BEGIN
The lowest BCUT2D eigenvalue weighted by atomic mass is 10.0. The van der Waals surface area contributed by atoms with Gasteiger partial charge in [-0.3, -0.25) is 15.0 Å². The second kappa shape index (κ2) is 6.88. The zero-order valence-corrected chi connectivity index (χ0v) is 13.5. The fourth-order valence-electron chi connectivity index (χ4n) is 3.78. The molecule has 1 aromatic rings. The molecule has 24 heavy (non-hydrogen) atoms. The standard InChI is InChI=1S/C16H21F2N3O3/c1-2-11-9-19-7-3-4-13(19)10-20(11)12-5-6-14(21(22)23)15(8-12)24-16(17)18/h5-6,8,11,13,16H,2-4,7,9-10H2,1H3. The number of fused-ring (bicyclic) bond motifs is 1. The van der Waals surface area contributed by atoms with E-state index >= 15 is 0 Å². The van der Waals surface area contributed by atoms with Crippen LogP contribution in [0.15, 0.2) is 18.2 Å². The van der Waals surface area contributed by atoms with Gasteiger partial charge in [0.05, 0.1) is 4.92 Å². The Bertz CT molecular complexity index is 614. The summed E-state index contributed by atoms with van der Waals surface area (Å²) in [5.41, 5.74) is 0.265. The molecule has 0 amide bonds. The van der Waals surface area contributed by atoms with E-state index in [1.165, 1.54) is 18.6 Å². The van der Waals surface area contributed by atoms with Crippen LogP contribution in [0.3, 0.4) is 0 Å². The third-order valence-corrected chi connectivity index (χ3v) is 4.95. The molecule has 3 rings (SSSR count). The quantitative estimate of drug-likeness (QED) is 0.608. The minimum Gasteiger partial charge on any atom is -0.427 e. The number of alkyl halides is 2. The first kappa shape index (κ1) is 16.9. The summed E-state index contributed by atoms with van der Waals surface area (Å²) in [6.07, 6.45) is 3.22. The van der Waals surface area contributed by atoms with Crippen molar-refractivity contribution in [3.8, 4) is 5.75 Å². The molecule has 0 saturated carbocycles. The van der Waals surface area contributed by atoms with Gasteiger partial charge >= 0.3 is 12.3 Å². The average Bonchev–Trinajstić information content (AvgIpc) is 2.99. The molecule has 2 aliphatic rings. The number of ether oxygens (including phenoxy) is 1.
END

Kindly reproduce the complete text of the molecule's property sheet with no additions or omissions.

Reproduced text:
The lowest BCUT2D eigenvalue weighted by atomic mass is 10.0. The van der Waals surface area contributed by atoms with Gasteiger partial charge in [-0.3, -0.25) is 15.0 Å². The second kappa shape index (κ2) is 6.88. The zero-order valence-corrected chi connectivity index (χ0v) is 13.5. The fourth-order valence-electron chi connectivity index (χ4n) is 3.78. The molecule has 1 aromatic rings. The molecule has 24 heavy (non-hydrogen) atoms. The standard InChI is InChI=1S/C16H21F2N3O3/c1-2-11-9-19-7-3-4-13(19)10-20(11)12-5-6-14(21(22)23)15(8-12)24-16(17)18/h5-6,8,11,13,16H,2-4,7,9-10H2,1H3. The number of fused-ring (bicyclic) bond motifs is 1. The van der Waals surface area contributed by atoms with E-state index >= 15 is 0 Å². The van der Waals surface area contributed by atoms with Crippen LogP contribution in [0.15, 0.2) is 18.2 Å². The van der Waals surface area contributed by atoms with Gasteiger partial charge in [0.05, 0.1) is 4.92 Å². The Bertz CT molecular complexity index is 614. The summed E-state index contributed by atoms with van der Waals surface area (Å²) in [5.41, 5.74) is 0.265. The molecule has 0 amide bonds. The van der Waals surface area contributed by atoms with E-state index in [1.165, 1.54) is 18.6 Å². The van der Waals surface area contributed by atoms with Crippen LogP contribution in [0.3, 0.4) is 0 Å². The third-order valence-corrected chi connectivity index (χ3v) is 4.95. The molecule has 3 rings (SSSR count). The quantitative estimate of drug-likeness (QED) is 0.608. The minimum Gasteiger partial charge on any atom is -0.427 e. The number of alkyl halides is 2. The first kappa shape index (κ1) is 16.9. The summed E-state index contributed by atoms with van der Waals surface area (Å²) in [6.07, 6.45) is 3.22. The van der Waals surface area contributed by atoms with Crippen molar-refractivity contribution in [3.8, 4) is 5.75 Å². The molecule has 0 saturated carbocycles. The van der Waals surface area contributed by atoms with Gasteiger partial charge >= 0.3 is 12.3 Å². The average Bonchev–Trinajstić information content (AvgIpc) is 2.99. The molecule has 2 aliphatic rings. The number of ether oxygens (including phenoxy) is 1.